Humans have been using spices as a flavor short-cut for centuries, and there’s a reason for that. Spices are an easy way to elevate any dish. With a sprinkle of sumac, you can give your dish a Middle Eastern jolt, a bay leaf can lend a boring bowl some woodsy depth, and a sprig of parsley can add an Italian tinge to your everyday carb. Some spices can even kill bacteria! Just go easy on the salt, taste as you go, and don’t be afraid of spicy things.
90,780 Jews live in Montreal. That’s 2.4% of Montreal entire population, according to a 2011 household survey. As a result, Jewish food has played a significant role in Montreal’s food culture, with the Montreal versus New York bagel debate perpetually rearing its head and the smoked meats Jewish immigrants brought to Montreal becoming the stuff of culinary legend.
“I love your nuts,” sex expert Dr Ruth says to Mr. Peanut in Dr. Ruth’s #Crunchtime Hotline, part of an unusual marketing strategy from the Planter’s brand, which is owned by Kraft/Heinz.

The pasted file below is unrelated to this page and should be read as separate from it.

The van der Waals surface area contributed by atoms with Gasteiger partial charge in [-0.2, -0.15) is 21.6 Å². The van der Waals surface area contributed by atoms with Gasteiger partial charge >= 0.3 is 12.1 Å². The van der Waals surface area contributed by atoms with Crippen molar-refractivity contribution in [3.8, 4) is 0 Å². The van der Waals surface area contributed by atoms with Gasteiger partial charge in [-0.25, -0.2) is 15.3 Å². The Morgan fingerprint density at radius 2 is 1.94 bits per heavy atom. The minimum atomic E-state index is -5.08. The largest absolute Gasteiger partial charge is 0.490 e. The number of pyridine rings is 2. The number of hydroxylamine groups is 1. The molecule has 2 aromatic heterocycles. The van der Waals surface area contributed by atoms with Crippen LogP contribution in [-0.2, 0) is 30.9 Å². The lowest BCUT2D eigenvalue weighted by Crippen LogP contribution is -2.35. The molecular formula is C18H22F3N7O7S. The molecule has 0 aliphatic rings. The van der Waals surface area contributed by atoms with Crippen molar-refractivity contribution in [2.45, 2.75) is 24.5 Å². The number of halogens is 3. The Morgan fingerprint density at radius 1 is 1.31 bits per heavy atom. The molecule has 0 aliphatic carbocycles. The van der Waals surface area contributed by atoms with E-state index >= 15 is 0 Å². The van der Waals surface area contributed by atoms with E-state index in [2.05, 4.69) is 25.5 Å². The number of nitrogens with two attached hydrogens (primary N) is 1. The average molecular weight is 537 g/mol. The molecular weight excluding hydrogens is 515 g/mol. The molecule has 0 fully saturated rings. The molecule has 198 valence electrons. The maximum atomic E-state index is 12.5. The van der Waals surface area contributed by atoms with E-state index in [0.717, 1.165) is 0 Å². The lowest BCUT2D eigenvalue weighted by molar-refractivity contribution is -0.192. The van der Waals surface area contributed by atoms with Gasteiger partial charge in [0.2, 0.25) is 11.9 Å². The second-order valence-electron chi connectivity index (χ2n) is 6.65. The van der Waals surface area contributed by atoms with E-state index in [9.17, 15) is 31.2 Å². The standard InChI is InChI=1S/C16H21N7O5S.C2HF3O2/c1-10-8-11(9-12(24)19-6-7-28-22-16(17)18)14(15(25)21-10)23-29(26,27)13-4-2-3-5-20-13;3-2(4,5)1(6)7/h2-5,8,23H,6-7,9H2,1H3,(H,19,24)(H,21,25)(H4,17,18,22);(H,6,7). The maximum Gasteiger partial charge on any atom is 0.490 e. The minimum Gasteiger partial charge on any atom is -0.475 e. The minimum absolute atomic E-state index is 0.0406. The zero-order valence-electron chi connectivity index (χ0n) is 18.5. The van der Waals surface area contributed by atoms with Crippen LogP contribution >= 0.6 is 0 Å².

To make the Janis Hoplin beer from Leikam Brewery, first gather all the ingredients for a 6-8 hour brew day. Meld the grains for an hour and a half. Put in about 400 pounds of barley. Then put the beer in the fermenter for about three weeks. Then bring the beer to a conditioning tank. Put into kegs and force carbonate. Put a label on it and send it out the door. Sell it for seven dollars a pint.
At Somerville College in Oxford, the Junior Common Room, a student representative group, passed a motion to ban meat that was not stunned before slaughter. As Jewish law forbids the use of stunning, and it has been the subject of contentious debate among halal-eaters, this has been perceived as a ban on kosher and halal foods.